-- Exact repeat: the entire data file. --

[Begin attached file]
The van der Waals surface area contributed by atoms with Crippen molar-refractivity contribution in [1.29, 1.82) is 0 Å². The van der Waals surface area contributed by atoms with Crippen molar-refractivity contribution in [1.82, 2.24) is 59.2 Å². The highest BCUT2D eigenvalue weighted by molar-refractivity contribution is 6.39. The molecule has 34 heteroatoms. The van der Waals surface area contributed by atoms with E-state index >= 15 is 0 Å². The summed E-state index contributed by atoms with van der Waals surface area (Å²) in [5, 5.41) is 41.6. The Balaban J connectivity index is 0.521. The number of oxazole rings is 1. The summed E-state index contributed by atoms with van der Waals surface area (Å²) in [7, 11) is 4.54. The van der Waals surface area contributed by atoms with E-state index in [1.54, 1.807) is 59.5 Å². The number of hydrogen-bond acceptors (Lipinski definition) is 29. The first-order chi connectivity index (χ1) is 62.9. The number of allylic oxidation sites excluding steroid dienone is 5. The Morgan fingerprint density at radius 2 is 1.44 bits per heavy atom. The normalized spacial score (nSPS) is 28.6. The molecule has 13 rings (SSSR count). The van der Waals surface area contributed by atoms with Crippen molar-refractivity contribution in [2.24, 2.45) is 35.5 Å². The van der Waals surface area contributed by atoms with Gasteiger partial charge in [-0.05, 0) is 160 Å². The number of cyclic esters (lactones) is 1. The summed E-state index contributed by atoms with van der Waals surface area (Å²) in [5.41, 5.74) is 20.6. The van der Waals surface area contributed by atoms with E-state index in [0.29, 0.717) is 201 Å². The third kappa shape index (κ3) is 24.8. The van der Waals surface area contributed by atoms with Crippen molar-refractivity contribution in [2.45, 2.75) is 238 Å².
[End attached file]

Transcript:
The van der Waals surface area contributed by atoms with Crippen molar-refractivity contribution in [1.29, 1.82) is 0 Å². The van der Waals surface area contributed by atoms with Crippen molar-refractivity contribution in [1.82, 2.24) is 59.2 Å². The highest BCUT2D eigenvalue weighted by molar-refractivity contribution is 6.39. The molecule has 34 heteroatoms. The van der Waals surface area contributed by atoms with E-state index >= 15 is 0 Å². The summed E-state index contributed by atoms with van der Waals surface area (Å²) in [5, 5.41) is 41.6. The Balaban J connectivity index is 0.521. The number of oxazole rings is 1. The summed E-state index contributed by atoms with van der Waals surface area (Å²) in [7, 11) is 4.54. The van der Waals surface area contributed by atoms with E-state index in [1.54, 1.807) is 59.5 Å². The number of hydrogen-bond acceptors (Lipinski definition) is 29. The first-order chi connectivity index (χ1) is 62.9. The number of allylic oxidation sites excluding steroid dienone is 5. The Morgan fingerprint density at radius 2 is 1.44 bits per heavy atom. The normalized spacial score (nSPS) is 28.6. The molecule has 13 rings (SSSR count). The van der Waals surface area contributed by atoms with Crippen molar-refractivity contribution in [2.24, 2.45) is 35.5 Å². The van der Waals surface area contributed by atoms with Gasteiger partial charge in [-0.05, 0) is 160 Å². The number of cyclic esters (lactones) is 1. The summed E-state index contributed by atoms with van der Waals surface area (Å²) in [5.41, 5.74) is 20.6. The van der Waals surface area contributed by atoms with E-state index in [0.29, 0.717) is 201 Å². The third kappa shape index (κ3) is 24.8. The van der Waals surface area contributed by atoms with Crippen molar-refractivity contribution in [2.45, 2.75) is 238 Å².